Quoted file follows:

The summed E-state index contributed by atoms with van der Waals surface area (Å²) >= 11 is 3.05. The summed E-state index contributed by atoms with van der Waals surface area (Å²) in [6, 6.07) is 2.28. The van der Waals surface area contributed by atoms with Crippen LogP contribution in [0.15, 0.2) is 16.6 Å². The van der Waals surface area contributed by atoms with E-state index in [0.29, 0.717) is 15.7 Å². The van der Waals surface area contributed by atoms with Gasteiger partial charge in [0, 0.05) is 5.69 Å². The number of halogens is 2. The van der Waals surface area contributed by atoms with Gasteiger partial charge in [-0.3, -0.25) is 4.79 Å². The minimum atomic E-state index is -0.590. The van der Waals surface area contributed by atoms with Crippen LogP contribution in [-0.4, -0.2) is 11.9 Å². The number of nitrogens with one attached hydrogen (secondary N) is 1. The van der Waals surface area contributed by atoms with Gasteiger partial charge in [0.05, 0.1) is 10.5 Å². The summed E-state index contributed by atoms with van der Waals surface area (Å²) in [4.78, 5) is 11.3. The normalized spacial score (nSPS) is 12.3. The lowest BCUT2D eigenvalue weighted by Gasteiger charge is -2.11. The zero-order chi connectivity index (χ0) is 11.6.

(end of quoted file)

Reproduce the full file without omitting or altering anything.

The summed E-state index contributed by atoms with van der Waals surface area (Å²) >= 11 is 3.05. The summed E-state index contributed by atoms with van der Waals surface area (Å²) in [6, 6.07) is 2.28. The van der Waals surface area contributed by atoms with Crippen LogP contribution in [0.15, 0.2) is 16.6 Å². The van der Waals surface area contributed by atoms with E-state index in [0.29, 0.717) is 15.7 Å². The van der Waals surface area contributed by atoms with Gasteiger partial charge in [0, 0.05) is 5.69 Å². The number of halogens is 2. The van der Waals surface area contributed by atoms with Gasteiger partial charge in [-0.3, -0.25) is 4.79 Å². The minimum atomic E-state index is -0.590. The van der Waals surface area contributed by atoms with Crippen LogP contribution in [-0.4, -0.2) is 11.9 Å². The number of nitrogens with one attached hydrogen (secondary N) is 1. The van der Waals surface area contributed by atoms with Gasteiger partial charge in [0.05, 0.1) is 10.5 Å². The summed E-state index contributed by atoms with van der Waals surface area (Å²) in [4.78, 5) is 11.3. The normalized spacial score (nSPS) is 12.3. The lowest BCUT2D eigenvalue weighted by Gasteiger charge is -2.11. The zero-order chi connectivity index (χ0) is 11.6.